Earnings season for the first quarter came and went without annuities getting all that much attention.
U.S. life insurers have been talking carefully about their annuity operations for several quarters because of concerns about falling interest rates, tough new accounting rules and COVID-19 social distancing rules on product performance.
Annuity issuers are now moving toward using “mark-to-market” accounting for the derivatives used to stabilize annuities.
A typical big U.S. life insurer might generate a few billion dollars in annuity sales per year, and a few hundred million dollars in net income, in a connection with a book of $20 billion or $30 billion in total annuity obligations.
If it uses derivatives to insure $20 billion in annuity value against stock market volatility, ordinary stock market movement could make the value of the derivatives rise or fall by $2 billion or more.
The life insurer may have to add or subtract that $2 billion from its net results every quarter, putting the net results on a financial rollercoaster.
Securities analysts and life insurance company investors seem to have gotten used to the derivatives-accounting earnings rollercoaster: Most life insurers have done better than, or about as well, as the S&P 500 over the past 30 days, in spite of wild swings in net results.
When life insurance company executives conducted their quarterly earnings calls, the effects of the terrifying COVID-19 surge that swept the country in January on life insurance death claims spurred more conversation.
Some annuity issuers reported that, because of the death benefits they have built into their individual annuities, the increase in mortality did little to reduce individual annuity obligations.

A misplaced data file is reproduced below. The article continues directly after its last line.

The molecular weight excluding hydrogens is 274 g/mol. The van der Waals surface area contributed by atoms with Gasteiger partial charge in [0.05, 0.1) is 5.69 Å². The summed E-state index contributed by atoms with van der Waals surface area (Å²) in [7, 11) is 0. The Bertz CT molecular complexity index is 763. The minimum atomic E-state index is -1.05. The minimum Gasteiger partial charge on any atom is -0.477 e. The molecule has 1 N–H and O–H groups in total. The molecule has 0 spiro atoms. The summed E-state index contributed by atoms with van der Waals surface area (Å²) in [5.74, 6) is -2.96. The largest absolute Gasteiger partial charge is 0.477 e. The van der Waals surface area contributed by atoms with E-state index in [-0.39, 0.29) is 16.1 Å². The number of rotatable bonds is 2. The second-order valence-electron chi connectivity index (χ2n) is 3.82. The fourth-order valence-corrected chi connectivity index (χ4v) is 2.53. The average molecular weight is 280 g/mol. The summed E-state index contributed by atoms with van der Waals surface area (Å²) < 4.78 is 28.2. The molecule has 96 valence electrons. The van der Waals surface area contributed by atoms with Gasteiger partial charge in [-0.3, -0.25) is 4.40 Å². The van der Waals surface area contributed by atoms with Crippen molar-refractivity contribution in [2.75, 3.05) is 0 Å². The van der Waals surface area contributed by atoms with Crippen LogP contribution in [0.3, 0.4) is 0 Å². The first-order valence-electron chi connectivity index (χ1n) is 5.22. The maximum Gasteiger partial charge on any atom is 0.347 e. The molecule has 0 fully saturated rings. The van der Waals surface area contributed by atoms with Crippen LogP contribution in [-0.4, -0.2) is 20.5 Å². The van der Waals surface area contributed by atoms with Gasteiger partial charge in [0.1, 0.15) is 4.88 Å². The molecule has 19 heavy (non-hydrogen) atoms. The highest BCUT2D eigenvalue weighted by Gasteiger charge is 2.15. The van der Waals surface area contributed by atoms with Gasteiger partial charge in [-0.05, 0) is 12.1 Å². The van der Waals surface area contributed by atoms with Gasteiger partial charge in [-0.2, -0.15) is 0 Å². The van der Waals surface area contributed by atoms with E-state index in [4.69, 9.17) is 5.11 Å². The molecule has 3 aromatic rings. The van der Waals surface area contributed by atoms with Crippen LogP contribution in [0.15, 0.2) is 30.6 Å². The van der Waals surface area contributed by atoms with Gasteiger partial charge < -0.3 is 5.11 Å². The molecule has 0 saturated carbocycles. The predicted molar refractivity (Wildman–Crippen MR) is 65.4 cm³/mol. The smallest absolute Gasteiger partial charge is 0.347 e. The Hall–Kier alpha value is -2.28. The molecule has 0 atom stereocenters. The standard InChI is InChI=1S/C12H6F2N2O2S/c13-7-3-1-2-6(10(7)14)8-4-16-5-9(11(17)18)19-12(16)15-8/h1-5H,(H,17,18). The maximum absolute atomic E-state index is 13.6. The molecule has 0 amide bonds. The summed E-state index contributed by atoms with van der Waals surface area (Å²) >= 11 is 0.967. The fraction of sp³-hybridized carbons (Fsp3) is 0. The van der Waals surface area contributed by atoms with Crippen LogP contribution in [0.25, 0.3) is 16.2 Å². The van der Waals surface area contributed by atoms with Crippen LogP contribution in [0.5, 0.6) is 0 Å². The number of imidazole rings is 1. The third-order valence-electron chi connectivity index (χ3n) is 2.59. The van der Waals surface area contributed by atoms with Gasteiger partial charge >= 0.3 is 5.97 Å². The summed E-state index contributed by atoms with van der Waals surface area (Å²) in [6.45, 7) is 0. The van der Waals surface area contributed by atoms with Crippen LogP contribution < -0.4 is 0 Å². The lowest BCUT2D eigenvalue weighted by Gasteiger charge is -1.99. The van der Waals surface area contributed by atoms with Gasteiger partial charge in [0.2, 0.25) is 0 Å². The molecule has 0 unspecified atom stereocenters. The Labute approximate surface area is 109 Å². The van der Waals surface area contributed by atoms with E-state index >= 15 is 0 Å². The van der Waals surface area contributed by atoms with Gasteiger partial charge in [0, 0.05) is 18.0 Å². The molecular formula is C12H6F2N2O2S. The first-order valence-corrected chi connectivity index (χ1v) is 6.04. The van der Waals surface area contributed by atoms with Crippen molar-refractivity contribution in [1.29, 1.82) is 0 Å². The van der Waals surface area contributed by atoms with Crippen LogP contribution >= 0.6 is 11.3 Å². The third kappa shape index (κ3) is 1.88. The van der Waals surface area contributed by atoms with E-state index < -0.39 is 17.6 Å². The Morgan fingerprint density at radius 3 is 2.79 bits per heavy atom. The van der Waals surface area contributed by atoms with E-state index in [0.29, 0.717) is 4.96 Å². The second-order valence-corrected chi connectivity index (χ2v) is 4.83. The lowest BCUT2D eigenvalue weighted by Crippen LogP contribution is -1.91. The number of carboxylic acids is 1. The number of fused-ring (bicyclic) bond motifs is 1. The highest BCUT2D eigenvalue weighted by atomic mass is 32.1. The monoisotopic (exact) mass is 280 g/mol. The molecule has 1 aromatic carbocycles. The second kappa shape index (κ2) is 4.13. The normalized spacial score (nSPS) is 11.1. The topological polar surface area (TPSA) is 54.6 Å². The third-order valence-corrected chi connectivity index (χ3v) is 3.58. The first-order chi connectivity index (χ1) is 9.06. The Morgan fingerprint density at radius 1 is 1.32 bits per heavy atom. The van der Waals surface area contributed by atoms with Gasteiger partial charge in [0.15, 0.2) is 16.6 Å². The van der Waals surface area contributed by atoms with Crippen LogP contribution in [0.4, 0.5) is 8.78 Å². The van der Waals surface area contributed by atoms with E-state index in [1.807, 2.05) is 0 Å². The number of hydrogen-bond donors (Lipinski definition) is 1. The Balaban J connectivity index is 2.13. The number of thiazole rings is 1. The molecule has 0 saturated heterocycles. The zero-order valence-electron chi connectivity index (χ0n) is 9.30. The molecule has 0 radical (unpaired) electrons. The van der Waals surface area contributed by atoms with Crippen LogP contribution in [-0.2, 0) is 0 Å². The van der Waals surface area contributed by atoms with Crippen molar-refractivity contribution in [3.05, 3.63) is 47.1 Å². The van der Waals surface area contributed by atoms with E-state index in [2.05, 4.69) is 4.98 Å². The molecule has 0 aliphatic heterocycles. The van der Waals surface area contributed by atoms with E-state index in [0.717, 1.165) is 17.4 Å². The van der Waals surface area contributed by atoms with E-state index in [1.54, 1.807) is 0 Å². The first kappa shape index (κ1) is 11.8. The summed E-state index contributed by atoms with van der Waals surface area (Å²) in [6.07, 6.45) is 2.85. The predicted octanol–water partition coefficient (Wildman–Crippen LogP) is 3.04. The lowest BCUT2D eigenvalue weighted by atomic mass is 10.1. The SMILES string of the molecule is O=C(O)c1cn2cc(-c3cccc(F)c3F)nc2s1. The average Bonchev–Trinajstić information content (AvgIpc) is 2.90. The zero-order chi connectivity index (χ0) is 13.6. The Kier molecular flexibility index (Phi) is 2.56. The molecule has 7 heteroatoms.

But the effect of the pandemic on mortality did help the performance of the group annuities used to back employer pension plans, and it may have helped the performance of some individual annuities with a relatively low ratio of death benefit obligations to ordinary annuity obligations.
That means some investors could see buying the stocks of life insurers with large group annuity operations, or large blocks of individual annuities with low death benefits, as a way to hedge against the possibility that COVID-19 mortality could be worse than expected for several more quarters.
Increased investor interest in annuity issuers could, in turn, lead publicly traded life insurers to put more time and money into building their annuity operations, by giving them the confidence that it will be easier for them to sell more stock or issue more bonds to investors, if they choose to do so.
For a look at seven other factors shaping the annuity market, see the slideshow above.